Alevis come under attack in Ankara at the start of the holy month of Muharrem

A woman was stabbed and multiple Alevi houses of worship (‘cemevi’) and association buildings in the Turkish capital Ankara attacked and vandalised on Saturday, 30 July.

The injured woman was on duty at the Turkmen Alevi Bektashi Association when a man came to the door asking if she was an Alevi and where they prayed. She informed him that the cemevi was on the floor above, but there was no worship that Saturday. The assailant then kicked the woman and knifed her when she fell. He quickly ran off when she screamed. The woman was rushed to hospital for treatment.

The attack was one of five separate incidents that all took place on Saturday afternoon. The Şah-ı Merdan Cemevi and Ana Fatma Cemevi, and the Tuzluçayır Democratic Alevi Associations, and Gökçebel Village Association were also targeted.

The attack at Ana Fatma Cemevi was caught on camera, and showed a man throwing chairs from the back of the room with full force towards the middle area around which people were seated for worship. In other venues, doors and windows were smashed.

The attacks came on the first day of the holy month of Muharrem, when Alevis commemorate the killing of Imam Hussein during the Battle of Karbala in 680 AD. Hussein is the grandson of the Muslim Prophet Muhammed and a central figure in the Alevi faith.

Three suspects have been arrested by police so far. Initially, the Ankara Police Department had said a single person was responsible for all the attacks, but that was quickly disputed by eyewitnesses, whose descriptions of the attacker at each location varied, suggesting more than one person was involved.

Turkiye’s Interior Minister Suleyman Soylu, Justice Minister Bekir Bozdağ, AKP Government Spokesperson Ömer Çelik and Religious Affairs Directorate head Ali Erbaş all condemned the attacks. However, many Alevis accused the AKP government of responsibility for Saturday’s attacks.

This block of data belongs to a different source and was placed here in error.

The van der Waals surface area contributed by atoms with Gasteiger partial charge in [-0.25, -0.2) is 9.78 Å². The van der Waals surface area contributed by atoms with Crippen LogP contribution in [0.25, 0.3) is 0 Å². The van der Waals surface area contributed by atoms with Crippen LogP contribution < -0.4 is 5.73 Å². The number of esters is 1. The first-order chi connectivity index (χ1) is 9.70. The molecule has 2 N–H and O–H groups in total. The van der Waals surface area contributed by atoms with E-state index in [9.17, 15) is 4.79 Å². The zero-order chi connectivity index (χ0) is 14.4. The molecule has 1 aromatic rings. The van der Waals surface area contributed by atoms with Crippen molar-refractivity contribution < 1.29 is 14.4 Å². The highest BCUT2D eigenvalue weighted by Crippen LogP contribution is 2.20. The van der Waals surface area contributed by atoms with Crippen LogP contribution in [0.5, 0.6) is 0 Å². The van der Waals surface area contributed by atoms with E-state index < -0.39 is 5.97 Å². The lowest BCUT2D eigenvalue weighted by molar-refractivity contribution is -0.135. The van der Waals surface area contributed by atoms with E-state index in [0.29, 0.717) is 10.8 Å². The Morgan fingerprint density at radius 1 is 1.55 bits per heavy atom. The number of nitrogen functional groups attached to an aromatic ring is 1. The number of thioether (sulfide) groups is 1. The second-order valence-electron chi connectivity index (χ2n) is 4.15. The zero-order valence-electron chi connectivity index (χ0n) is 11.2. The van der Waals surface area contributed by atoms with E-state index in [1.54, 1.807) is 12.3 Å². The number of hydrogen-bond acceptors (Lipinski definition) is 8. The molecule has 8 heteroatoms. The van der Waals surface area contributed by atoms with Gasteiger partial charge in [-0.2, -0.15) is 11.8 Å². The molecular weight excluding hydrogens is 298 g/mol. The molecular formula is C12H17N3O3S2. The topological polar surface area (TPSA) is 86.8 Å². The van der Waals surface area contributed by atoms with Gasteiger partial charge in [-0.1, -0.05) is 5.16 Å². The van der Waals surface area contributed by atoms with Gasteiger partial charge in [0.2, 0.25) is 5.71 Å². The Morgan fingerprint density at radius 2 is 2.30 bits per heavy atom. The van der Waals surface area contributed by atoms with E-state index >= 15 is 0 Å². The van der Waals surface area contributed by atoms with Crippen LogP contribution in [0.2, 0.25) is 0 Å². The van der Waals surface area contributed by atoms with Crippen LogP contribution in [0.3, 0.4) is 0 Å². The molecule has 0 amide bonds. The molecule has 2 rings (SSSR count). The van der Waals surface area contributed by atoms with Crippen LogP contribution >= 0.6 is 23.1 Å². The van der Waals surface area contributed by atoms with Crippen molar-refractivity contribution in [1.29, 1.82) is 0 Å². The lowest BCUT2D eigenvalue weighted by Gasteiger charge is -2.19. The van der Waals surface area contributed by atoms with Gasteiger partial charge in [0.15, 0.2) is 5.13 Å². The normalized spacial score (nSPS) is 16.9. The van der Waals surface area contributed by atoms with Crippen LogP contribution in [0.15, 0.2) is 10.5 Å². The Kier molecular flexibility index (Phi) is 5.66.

“Your approach, which fails to recognise cemevis [as a house of worship] and grant them constitutional status, and subjects Alevis to all kinds of inhumane assimilation policies, belittling and degrading them, have prepared the groundwork for attacks such as this,’’ said the chairman of the national Alevi Bektaşi Federation Mustafa Aslan during his speech at a protest against the attacks on Sunday.

Alevis in Turkiye

Around one in five people in Turkiye are of the Alevi faith, making it the country’s second biggest religious group after Sunni Islam.

While there are some similarities between the two beliefs, there are also major differences, yet successive Turkish governments have failed to acknowledge Alevism as a faith, preferring to treat it as a cultural sect of Islam.

Alevis insist their faith be given the same legal status as other minority faiths in Turkiye such as Christianity and Judaism. Without this, Alevis are deprived of state protection and also financial support for costs such as energy bills.

CHP MP Özgür Karabat speaking in the Turkish Parliament earlier this year


In March of this year, an opposition party MP introduced a new bill to give cemevis legal status as houses of worship. CHP lawmaker Özgür Karabat said at the time that some 100 draft bills had been presented to the Turkish Parliament since AKP came to power in 2002 in an attempt to give cemevis the same legal status as mosques, but none of the bills had succeeded in becoming law.

A 2020 report published by the İnanç Özgürlüğü Girişimi (Freedom of Belief Initiative), which monitors and advocates for greater freedom of thought and religious belief in Turkiye, found that over half of all religious hate crimes that year were against Alevis.

Historically, Alevis have been repeatedly subjected to violent attacks and sometimes deadly pogroms. This includes a massacre in Kahramanmaraş in 1978 that left over a 100 people dead, and an arson attack at the Madımak Hotel in Sivas in 1992, which was hosting an Alevi intellectual and cultural event at the time. The local authorities failed to respond to the fire, which killed 34 people.


Main image, top, of the aftermath of the attacks on cemevis in Ankara on Saturday, 30 July 2022, taken from